Aftermarket auto parts are generally categorized into cosmetic and structural. Cosmetic parts enhance the appearance or functioning of the vehicle but do not add or improvise any safety attributes. Its examples include car fenders and door skin. At the same time, structural parts are added to enhance the safety features.
For example, a cage protects passengers during a crash by absorbing the force of a crash. Structural parts are usually made in line with high standards and guidelines for generic parts set by governing entities.
Aftermarket vs OEM
There are two primary supplier model categories in the automobile or automotive aftermarket:
- Independent aftermarket (IAM): Companies other than the original products manufacturer create and market the parts in the independent aftermarket. Large quantities of the parts can be made, and they can be customized to match the requirements of various vehicle kinds, not just one specific automobile brand or model. As a result, they are comparable to OEM parts and are considerably less expensive.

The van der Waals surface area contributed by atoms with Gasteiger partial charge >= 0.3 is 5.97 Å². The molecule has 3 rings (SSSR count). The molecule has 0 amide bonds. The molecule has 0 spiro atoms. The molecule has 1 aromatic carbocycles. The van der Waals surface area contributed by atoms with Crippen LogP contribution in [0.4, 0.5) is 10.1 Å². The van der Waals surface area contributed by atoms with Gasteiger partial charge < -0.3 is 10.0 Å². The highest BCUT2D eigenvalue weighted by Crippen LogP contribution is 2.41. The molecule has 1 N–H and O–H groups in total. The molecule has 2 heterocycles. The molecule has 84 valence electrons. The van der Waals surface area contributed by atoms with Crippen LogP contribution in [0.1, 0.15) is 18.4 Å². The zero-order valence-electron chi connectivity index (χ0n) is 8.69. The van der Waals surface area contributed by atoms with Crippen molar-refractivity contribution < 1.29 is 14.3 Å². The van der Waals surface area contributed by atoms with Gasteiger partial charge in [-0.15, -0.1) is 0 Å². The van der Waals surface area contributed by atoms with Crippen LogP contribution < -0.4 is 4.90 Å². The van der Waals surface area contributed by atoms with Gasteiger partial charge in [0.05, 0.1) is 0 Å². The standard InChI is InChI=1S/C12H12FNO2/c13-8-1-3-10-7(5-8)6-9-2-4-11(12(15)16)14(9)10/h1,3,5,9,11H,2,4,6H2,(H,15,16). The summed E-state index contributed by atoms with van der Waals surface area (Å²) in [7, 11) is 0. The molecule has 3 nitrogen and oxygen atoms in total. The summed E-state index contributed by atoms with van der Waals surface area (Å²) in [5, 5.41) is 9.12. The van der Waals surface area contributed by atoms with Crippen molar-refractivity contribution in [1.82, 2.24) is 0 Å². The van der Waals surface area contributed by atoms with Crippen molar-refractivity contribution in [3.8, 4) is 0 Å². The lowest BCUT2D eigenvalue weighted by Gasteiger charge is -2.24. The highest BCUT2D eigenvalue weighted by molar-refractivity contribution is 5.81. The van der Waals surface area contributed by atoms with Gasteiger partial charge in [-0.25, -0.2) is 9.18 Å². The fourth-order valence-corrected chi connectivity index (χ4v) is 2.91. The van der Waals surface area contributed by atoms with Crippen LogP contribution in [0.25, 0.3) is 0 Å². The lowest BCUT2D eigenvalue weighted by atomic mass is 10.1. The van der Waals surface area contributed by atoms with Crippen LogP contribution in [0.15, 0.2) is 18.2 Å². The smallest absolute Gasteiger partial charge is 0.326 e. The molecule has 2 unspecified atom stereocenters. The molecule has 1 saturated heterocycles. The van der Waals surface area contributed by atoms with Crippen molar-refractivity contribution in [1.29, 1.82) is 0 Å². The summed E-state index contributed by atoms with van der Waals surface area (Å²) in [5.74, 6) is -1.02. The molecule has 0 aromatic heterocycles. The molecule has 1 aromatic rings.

- OEM network: The manufacturer produces and markets the parts rather than a third party in the OEM network. As a result, these parts cost more than those obtained from the independent aftermarket since they are made to the specifications of a specific make and model. Most OEMs use a three-tier distribution network, which includes an entry warehouse, a central warehouse, and minor regional distribution centers to support the entire network. However, other smaller OEMs use 2-tier or direct distribution networks. Ford, Daimler, Volvo, Volkswagen, BMW, and other manufacturers are some examples of OEM networks in the automotive aftermarket.
|The original equipment manufacturer (OEM) manufactures a product that is to be used in the product during its creation phase.